Army Wants Drones On Demand, 3D-Printed In 24 Hours Or Less

A drone today for a battle tomorrow

****Habitat:**** As the most prevalent UAV on the planet, with more than 7,000 units in service, you'd be hard pressed to find any Army combat brigade in Afghanistan or Iraq that doesn't have one. ****Behavior:**** Three feet long and 4.2 pounds, the Raven is typically fitted with an electronically stabilized color video camera or an infrared video camera for night missions, which pan, tilt and zoom digitally to provide ground troops with a€œsituational awareness.a€ The fleet is getting a digital upgrade that turns each one into a comm relay, effectively extending its six-mile range. Notable Feature: Light and durable, if it crashes, the wings just pop off, and are easily replaced. Sgt. 1st Class Michael Guillory

Army Drone Printing Part One

No plan survives first contact with the enemy, according to the old military adage, so military equipment is designed to work under a variety of circumstances. What if, though, the Army could know exactly what kind of drone scout they’d need tomorrow, and could print it in 24 hours near the battlefield, ready to use the next day? Earlier this month the Army selected on-demand 3D-printed drones as one of the technologies they’ll test in the 2017 Army Expeditionary Warrior Experiments.

Technically, the program is called “On-Demand Small Unmanned Aircraft Systems.” It aims to combine the speed and flexibility of printing with the versatility of off-the-shelf parts. Here’s how the Army describes it:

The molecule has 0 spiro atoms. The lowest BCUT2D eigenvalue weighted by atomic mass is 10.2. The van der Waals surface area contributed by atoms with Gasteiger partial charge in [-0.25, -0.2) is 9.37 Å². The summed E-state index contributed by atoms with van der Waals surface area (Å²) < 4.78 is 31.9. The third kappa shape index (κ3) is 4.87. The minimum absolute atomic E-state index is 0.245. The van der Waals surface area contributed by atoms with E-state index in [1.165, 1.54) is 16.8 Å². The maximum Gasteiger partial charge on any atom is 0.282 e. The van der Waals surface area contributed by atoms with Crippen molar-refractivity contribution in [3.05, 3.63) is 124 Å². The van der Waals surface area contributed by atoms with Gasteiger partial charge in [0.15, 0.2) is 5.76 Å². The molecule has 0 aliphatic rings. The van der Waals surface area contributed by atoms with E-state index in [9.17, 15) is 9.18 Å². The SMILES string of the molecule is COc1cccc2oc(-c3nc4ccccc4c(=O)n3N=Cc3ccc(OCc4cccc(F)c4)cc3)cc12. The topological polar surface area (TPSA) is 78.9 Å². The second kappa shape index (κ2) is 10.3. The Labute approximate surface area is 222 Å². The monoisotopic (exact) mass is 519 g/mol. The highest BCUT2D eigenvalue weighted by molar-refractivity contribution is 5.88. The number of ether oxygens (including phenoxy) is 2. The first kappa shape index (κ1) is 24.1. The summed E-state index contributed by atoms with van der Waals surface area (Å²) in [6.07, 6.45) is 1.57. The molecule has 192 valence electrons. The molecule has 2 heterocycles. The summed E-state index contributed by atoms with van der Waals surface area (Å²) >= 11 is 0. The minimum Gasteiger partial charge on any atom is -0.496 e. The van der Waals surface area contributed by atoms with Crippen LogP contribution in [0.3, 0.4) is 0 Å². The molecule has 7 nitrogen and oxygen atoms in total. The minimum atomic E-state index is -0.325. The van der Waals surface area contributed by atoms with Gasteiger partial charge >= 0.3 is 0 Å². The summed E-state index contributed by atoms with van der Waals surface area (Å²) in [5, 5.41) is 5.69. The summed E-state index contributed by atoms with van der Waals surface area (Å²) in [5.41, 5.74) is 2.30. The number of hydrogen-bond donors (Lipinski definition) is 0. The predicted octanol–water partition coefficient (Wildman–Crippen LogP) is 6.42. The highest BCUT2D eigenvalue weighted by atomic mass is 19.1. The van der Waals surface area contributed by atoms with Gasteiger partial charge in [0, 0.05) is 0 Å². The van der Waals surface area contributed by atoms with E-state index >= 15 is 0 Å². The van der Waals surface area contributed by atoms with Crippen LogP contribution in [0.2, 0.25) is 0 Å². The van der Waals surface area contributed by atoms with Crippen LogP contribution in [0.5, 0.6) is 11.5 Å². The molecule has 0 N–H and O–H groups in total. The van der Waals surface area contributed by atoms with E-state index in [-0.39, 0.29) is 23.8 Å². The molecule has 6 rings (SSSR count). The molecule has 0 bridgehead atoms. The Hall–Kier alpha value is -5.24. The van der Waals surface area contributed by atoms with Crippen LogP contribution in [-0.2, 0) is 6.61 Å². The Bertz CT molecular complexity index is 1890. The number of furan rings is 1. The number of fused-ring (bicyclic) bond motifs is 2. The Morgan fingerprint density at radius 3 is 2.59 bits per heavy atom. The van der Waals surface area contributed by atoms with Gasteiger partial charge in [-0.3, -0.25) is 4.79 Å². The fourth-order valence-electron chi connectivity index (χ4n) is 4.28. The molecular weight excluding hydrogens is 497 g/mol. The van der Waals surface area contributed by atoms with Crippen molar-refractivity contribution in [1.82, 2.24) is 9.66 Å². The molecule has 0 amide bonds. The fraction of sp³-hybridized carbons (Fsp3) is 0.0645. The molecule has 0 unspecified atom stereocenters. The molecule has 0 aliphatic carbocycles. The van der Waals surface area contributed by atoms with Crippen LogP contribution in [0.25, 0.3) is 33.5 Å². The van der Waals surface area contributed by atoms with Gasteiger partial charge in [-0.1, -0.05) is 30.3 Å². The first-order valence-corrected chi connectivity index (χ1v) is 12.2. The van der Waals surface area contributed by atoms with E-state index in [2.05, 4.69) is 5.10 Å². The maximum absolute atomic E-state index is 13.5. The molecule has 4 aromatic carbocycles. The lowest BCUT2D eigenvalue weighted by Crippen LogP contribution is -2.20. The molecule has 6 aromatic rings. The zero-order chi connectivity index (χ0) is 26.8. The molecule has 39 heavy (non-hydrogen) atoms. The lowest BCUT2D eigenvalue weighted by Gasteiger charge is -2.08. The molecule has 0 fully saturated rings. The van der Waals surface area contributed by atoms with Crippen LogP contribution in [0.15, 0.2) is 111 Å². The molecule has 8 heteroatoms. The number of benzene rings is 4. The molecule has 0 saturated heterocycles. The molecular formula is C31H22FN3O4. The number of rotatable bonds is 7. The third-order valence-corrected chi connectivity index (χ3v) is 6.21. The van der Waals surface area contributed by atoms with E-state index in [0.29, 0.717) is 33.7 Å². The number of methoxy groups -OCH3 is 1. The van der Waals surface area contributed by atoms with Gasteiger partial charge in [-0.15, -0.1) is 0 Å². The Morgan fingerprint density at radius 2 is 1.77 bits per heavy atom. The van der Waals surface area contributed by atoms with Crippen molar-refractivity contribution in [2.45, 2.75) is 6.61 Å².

Like all branches of the American military, the Army already has drones, and they range from the Predator-sized Gray Eagle to the hand-tossed Raven and Puma drones. The Army has thousands of Ravens on hand: they carry high-quality cameras and are simple to launch, but they also cost up to $300,000 apiece when made to military specifications. A Raven-like drone, built from off-the-shelf parts, can cost as little as a few hundred dollars.

Army Drone Printing Part Two

If the Army wants to look at some fixed defensive positions a few hills over, and they aren’t too concerned with getting the drone back, printing up a simple body and slapping in some electronics could be a very cost-effective way to do that. And 3D printing isn’t limited to just remaking what’s already been done. Say there’s a warehouse the Army wants to look inside, but the windows are wedged shut. A custom drone with a ram-like head could force open a window and then scout around inside. Single-use ram drones aren’t something one plans on bringing to every battle. Printing it as needed could, as it were, really open up a lot of opportunities for troops on the ground.